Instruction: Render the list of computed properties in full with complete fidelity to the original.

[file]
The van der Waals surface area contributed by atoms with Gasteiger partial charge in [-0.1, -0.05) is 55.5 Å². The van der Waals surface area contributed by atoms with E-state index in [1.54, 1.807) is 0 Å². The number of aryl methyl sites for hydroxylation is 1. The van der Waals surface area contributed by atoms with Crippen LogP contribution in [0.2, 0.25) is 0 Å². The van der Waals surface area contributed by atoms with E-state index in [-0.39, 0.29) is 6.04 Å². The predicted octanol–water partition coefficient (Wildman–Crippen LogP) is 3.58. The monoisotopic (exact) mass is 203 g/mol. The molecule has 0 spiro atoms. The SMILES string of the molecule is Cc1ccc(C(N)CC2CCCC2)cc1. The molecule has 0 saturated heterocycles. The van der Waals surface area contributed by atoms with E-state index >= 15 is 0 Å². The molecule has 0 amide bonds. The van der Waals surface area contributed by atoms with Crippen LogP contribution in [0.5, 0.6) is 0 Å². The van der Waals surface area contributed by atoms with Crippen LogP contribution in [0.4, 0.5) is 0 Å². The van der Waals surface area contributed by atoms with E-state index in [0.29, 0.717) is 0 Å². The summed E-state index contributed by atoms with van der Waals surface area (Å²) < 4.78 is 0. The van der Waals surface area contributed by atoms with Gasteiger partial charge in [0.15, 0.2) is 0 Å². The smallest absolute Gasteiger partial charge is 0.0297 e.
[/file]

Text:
The van der Waals surface area contributed by atoms with Gasteiger partial charge in [-0.1, -0.05) is 55.5 Å². The van der Waals surface area contributed by atoms with E-state index in [1.54, 1.807) is 0 Å². The number of aryl methyl sites for hydroxylation is 1. The van der Waals surface area contributed by atoms with Crippen LogP contribution in [0.2, 0.25) is 0 Å². The van der Waals surface area contributed by atoms with E-state index in [-0.39, 0.29) is 6.04 Å². The predicted octanol–water partition coefficient (Wildman–Crippen LogP) is 3.58. The monoisotopic (exact) mass is 203 g/mol. The molecule has 0 spiro atoms. The SMILES string of the molecule is Cc1ccc(C(N)CC2CCCC2)cc1. The molecule has 0 saturated heterocycles. The van der Waals surface area contributed by atoms with E-state index >= 15 is 0 Å². The molecule has 0 amide bonds. The van der Waals surface area contributed by atoms with Crippen LogP contribution in [0.5, 0.6) is 0 Å². The van der Waals surface area contributed by atoms with Crippen LogP contribution in [0.4, 0.5) is 0 Å². The van der Waals surface area contributed by atoms with E-state index in [0.29, 0.717) is 0 Å². The summed E-state index contributed by atoms with van der Waals surface area (Å²) < 4.78 is 0. The van der Waals surface area contributed by atoms with Gasteiger partial charge in [0.15, 0.2) is 0 Å². The smallest absolute Gasteiger partial charge is 0.0297 e.